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[tel-ik, tee-lik]
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  1. Grammar. expressing end or purpose: a telic conjunction.
  2. tending to a definite end.

Origin of telic

First recorded in 1840–50, telic is from the Greek word telikós pertaining to an end or cause. See tel-2, -ic
Related formstel·i·cal·ly, adverbnon·tel·ic, adjectiveun·tel·ic, adjective
Dictionary.com Unabridged Based on the Random House Unabridged Dictionary, © Random House, Inc. 2018

Examples from the Web for telic

Historical Examples

  • Telic character or purposiveness and fixity are like oil and water.

    The Will to Doubt

    Alfred H. Lloyd

  • Hence the supernatural and telic forces, to which the scientist had had recourse, have been rendered superfluous.

  • Purposive progress rather than unconscious, telic rather than genetic, is the order of the evolution of society.


    Henry Kalloch Rowe

  • Certain families may definitely determine to modify their habits, and within a few years accomplish a telic change.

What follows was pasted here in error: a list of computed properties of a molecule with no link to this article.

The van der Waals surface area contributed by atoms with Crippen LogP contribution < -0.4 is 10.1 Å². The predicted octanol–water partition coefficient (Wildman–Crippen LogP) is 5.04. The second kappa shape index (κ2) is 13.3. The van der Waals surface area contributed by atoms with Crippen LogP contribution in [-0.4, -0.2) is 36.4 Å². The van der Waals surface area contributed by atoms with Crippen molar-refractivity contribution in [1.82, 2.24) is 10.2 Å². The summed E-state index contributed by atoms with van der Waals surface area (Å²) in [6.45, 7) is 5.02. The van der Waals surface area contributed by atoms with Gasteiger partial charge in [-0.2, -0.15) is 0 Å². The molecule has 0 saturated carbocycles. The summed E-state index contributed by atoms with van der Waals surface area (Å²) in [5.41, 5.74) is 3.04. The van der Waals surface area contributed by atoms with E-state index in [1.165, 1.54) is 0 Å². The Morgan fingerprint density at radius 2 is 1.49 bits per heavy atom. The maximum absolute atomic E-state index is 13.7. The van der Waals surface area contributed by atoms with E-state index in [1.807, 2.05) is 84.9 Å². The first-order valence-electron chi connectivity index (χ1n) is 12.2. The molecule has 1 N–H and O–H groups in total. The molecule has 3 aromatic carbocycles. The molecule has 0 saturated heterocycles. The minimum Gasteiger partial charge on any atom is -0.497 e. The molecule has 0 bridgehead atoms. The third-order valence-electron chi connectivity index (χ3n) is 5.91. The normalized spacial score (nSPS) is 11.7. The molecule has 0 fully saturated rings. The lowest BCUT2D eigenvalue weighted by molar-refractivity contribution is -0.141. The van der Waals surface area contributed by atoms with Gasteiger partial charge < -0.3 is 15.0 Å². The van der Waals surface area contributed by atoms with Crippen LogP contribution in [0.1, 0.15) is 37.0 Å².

Henry Kalloch Rowe

  • He has learned the futility of telic endeavor, and knows the delight of drifting along with the whimsicalities of Chance.

    The Road</p>

    Jack London

British Dictionary definitions for telic


  1. directed or moving towards some goal; purposeful
  2. (of a clause or phrase) expressing purpose

Word Origin

C19: from Greek telikos final, from telos end
Collins English Dictionary - Complete & Unabridged 2012 Digital Edition © William Collins Sons & Co. Ltd. 1979, 1986 © HarperCollins Publishers 1998, 2000, 2003, 2005, 2006, 2007, 2009, 2012

Word Origin and History for telic


1846, from Greek telikos "final," from telos (see tele-).

Online Etymology Dictionary, © 2010 Douglas Harper

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